* Don't play Taboo with me. I get psychotic.

*The University Theatre built a gigantic black-box stage in the courtyard for two weeks of "Taming of the Shrew", and then tore it all down. Really a shame. The show was good for student actors, though.

Friday, August 08, 2003

The Horror... the horror...

Normally, I lack a sense of smell entirely. I try to tell friends that it’s due to an unfortunate methane-factory accident during my youth. Unfortunately, most of them aren’t that gullible.

My point is, I can’t smell a blessed thing in most contexts. Perfume, food, sweat, and the like are all unknown to me, unless they’re so odoriferous that other people have violent reactions to them.

Last week, when I went into the kitchen of the house, I nearly retched. Something smelled like it was decaying, so awful I couldn’t even breathe in there. I could taste it. Imagine my surprise, then, when nobody else could smell anything wrong. Not the other people living there, not the Dutch houseguests, not the friends I had over.

How is it possible that something is there that only I can smell? And how can it be so wretched a stench?

Tuesday, August 05, 2003

Spontaneous Mutants...

...would be yet another great title for a punk band or a B movie.

So, all is well in the old house. We have a set of Dutch guests, friends of the professor and his wife, so I've been booted to the small guest room filled from floor to ceiling with books. Rather fascinating it is: a vast children's collection with all the Dr. Seuss juxtaposed with postmodern historical criticism and with century-old reference texts. The closet contains a plethora of military board games, titled "Waterloo", "Battle of the Bulge", "1776", "MacArthur", "Gettysburg", "Caesar's Legions", et cetera. The room belonged to the professor's son, years ago, and between the bookcases on the wall there's a painted mural of a fantasy medeival kingdom.

The guests are pretty nice, although the two boys haven't really left their Game Boys for long enough to get to know the current house occupants. I can't spell their names, unfortunately, although this led to an amusing discussion of pronunciations between languages, and why the innocuous Dutch word "fooken" can't be used any more as English becomes more prevalent.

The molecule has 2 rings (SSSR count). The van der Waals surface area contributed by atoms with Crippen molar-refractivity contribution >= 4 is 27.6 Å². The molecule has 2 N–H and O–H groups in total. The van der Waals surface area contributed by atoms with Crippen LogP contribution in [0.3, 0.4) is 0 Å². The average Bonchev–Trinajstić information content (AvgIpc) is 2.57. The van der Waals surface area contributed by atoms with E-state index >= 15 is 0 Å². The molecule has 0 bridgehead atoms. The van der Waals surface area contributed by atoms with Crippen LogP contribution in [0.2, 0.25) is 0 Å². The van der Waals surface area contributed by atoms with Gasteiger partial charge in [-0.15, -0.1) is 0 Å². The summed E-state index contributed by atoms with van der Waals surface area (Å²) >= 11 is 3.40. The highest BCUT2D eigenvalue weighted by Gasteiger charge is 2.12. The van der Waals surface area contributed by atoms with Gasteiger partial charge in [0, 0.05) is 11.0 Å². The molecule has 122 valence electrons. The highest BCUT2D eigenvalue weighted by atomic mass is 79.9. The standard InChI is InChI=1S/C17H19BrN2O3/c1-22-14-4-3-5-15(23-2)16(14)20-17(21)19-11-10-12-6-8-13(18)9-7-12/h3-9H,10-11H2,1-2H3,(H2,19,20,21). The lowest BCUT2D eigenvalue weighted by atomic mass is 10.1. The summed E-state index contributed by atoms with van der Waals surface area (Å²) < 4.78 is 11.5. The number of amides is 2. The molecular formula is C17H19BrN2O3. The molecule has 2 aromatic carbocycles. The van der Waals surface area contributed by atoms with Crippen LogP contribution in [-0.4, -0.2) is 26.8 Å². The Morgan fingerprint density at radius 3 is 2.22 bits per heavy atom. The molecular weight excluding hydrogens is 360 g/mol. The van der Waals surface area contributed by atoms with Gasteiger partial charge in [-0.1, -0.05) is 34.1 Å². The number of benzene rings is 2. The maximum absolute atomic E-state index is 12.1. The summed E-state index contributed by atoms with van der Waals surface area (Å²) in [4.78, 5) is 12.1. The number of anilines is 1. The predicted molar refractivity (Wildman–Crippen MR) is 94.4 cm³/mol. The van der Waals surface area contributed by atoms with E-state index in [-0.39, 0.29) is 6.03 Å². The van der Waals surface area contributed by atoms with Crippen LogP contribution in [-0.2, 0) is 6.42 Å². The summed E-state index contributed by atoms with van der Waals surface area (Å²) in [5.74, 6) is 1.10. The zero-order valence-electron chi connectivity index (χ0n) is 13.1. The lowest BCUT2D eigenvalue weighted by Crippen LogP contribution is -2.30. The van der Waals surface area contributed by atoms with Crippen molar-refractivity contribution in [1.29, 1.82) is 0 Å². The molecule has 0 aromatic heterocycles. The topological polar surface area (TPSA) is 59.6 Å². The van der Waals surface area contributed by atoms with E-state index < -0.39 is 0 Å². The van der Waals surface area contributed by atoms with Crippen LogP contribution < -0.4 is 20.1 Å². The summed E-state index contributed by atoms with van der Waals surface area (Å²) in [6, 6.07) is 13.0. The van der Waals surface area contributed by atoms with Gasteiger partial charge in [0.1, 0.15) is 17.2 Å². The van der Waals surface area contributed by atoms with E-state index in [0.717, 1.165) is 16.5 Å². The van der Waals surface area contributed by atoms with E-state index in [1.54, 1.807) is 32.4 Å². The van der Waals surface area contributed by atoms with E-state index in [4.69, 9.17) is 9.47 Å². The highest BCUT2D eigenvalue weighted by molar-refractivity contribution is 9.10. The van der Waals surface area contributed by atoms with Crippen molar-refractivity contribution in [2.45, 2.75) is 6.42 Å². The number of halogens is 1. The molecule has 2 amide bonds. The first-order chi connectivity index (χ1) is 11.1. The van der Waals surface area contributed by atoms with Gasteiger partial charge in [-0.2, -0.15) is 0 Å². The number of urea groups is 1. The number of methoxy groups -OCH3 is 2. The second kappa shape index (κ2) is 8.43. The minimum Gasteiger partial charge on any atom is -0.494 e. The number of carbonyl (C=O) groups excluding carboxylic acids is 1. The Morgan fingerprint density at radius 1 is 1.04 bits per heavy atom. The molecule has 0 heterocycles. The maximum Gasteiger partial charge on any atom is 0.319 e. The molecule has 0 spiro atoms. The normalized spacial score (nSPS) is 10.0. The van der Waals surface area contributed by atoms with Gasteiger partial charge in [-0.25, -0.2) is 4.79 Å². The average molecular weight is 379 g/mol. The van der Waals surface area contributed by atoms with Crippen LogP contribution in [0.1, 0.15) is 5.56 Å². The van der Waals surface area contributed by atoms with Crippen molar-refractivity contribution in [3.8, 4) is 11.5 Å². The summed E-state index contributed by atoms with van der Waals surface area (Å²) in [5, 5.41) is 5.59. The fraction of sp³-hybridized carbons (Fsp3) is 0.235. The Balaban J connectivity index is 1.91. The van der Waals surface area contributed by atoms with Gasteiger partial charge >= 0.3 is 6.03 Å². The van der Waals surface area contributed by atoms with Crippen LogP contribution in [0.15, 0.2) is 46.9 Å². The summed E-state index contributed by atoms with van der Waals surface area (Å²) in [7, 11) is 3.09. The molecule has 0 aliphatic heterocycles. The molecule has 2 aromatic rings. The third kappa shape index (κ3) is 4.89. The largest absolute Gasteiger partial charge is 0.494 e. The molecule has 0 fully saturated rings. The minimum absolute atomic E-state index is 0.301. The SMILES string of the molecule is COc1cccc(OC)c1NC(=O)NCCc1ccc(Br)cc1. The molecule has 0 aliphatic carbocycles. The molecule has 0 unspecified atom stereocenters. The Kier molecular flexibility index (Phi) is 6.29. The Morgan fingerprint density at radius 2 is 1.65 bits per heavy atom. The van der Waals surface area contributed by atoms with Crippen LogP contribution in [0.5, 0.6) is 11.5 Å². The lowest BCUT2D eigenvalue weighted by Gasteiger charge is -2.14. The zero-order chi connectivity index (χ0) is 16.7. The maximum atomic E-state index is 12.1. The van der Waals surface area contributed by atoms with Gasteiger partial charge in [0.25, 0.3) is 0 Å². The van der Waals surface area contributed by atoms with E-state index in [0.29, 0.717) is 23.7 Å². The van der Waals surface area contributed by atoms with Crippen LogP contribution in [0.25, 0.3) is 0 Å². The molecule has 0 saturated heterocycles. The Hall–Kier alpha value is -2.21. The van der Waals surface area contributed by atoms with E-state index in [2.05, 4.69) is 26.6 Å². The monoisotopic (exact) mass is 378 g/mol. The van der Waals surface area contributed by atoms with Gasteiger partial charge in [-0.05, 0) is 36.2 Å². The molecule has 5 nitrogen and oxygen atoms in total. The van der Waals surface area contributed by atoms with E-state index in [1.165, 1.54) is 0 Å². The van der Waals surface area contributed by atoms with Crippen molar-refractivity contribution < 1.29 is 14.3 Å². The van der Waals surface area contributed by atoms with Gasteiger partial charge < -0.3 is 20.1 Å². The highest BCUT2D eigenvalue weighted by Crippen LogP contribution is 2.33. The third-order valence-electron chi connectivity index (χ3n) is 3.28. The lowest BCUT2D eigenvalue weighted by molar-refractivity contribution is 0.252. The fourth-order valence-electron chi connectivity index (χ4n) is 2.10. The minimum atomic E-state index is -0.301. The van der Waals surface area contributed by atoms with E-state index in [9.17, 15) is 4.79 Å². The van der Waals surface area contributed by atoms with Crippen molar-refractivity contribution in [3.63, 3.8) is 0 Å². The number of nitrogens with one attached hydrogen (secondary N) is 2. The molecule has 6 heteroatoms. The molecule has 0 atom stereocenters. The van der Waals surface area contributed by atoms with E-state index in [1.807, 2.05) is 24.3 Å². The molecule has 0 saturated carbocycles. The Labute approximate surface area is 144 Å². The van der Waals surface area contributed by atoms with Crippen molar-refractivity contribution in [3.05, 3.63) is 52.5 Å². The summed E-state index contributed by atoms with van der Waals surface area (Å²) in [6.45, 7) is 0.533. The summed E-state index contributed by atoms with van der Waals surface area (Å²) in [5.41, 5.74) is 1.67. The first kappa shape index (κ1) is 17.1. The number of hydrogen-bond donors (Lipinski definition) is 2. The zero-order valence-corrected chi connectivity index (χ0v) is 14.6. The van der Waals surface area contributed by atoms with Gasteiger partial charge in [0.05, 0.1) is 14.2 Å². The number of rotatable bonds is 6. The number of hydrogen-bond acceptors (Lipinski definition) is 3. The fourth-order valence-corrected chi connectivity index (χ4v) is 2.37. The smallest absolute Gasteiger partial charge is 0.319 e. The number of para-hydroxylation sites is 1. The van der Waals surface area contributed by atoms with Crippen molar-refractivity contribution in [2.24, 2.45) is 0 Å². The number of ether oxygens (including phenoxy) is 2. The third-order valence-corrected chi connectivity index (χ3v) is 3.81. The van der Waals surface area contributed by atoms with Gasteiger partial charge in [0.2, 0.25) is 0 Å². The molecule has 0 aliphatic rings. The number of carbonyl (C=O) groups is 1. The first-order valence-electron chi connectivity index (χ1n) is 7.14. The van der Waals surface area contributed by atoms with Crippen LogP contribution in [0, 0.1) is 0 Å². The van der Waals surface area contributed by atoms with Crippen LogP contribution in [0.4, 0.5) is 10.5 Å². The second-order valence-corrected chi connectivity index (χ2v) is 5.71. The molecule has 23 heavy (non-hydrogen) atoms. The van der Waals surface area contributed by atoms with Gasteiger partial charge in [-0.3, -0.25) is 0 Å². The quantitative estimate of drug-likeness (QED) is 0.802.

This past weekend, I finally succumbed to others' judgment and saw "Pirates of the Caribbean", which looked terrible to me in previews, but which everyone told me was a good movie. Well, they were right and I was wrong. It got me saying "Arr, matey" to the other math counselors I saw it with, which perhaps isn't the best effect of a movie. Oh well. I did enter an extended discussion of the logic of the curse, and of whatever happened to Bootstrap [if you've seen the movie, think about it for a second].

And blah blah lah blah blah. I think I've exhausted my daily ability to write cleverly, so au revoir.

Friday, August 01, 2003

Time Warp

The barbershop has an old-fashioned pole outside, with the spirals of color spinning upward from nowhere to nowhere. The spirals were once blue and red, although the sun has baked the red into the crayon color that used to be "flesh" until a wiser Crayola dubbed it "peach".

Inside the shop, run by a pair of fortyish brothers with hoarse, chain-smoking voices, hang movie posters from an era before theirs: Marilyn Monroe, Humphrey Bogart, Judy Garland, John Ford. A crew-cut George Washington looks out from a giant dollar bill with the inscription "Keep America Clean... Get A Haircut".

I'm the youngest customer there by far, waiting for my elementary 'one inch on top, one-fourth on the sides and back' cut. The barber thanks me for coming in the morning, right after my hair got washed. I get up, thinking he's finished after cutting, buzzing and trimming, but there's still a shave left in the deal. He takes out an old-fashined straightedge razor [a 'cut-throat britva', as Anthony Burgess might say] and shaves the back of my neck.

I tip him [you are supposed to tip barbers, right?] and step back into the 21st century, the garbage truck blocking my way past an alley bordering the new Subway, cars parked one bumper to another up the street. Maybe the 20th had something going for it.